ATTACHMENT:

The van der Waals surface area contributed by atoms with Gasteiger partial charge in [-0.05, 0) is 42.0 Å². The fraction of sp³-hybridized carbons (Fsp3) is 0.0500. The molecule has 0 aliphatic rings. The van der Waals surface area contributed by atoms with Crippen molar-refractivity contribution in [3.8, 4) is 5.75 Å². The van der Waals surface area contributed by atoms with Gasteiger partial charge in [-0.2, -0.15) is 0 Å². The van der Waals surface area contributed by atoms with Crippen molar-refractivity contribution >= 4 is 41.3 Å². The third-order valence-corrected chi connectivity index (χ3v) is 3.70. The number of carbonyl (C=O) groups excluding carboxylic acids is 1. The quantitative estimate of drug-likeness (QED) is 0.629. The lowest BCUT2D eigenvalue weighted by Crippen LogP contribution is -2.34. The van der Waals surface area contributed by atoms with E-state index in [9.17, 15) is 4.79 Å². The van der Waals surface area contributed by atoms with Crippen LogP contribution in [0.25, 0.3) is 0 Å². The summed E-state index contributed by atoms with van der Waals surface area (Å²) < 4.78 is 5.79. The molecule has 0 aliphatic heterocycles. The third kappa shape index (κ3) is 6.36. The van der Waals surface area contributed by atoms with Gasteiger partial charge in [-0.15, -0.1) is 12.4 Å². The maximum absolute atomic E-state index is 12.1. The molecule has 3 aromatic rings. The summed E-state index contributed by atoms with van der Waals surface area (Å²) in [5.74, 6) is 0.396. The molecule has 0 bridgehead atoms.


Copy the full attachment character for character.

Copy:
The van der Waals surface area contributed by atoms with Gasteiger partial charge in [-0.05, 0) is 42.0 Å². The fraction of sp³-hybridized carbons (Fsp3) is 0.0500. The molecule has 0 aliphatic rings. The van der Waals surface area contributed by atoms with Crippen molar-refractivity contribution in [3.8, 4) is 5.75 Å². The van der Waals surface area contributed by atoms with Gasteiger partial charge in [-0.2, -0.15) is 0 Å². The van der Waals surface area contributed by atoms with Crippen molar-refractivity contribution >= 4 is 41.3 Å². The third-order valence-corrected chi connectivity index (χ3v) is 3.70. The number of carbonyl (C=O) groups excluding carboxylic acids is 1. The quantitative estimate of drug-likeness (QED) is 0.629. The lowest BCUT2D eigenvalue weighted by Crippen LogP contribution is -2.34. The van der Waals surface area contributed by atoms with E-state index in [9.17, 15) is 4.79 Å². The van der Waals surface area contributed by atoms with Crippen LogP contribution in [0.25, 0.3) is 0 Å². The summed E-state index contributed by atoms with van der Waals surface area (Å²) < 4.78 is 5.79. The molecule has 0 aliphatic heterocycles. The third kappa shape index (κ3) is 6.36. The van der Waals surface area contributed by atoms with Gasteiger partial charge in [-0.15, -0.1) is 12.4 Å². The maximum absolute atomic E-state index is 12.1. The molecule has 3 aromatic rings. The summed E-state index contributed by atoms with van der Waals surface area (Å²) in [5.74, 6) is 0.396. The molecule has 0 bridgehead atoms.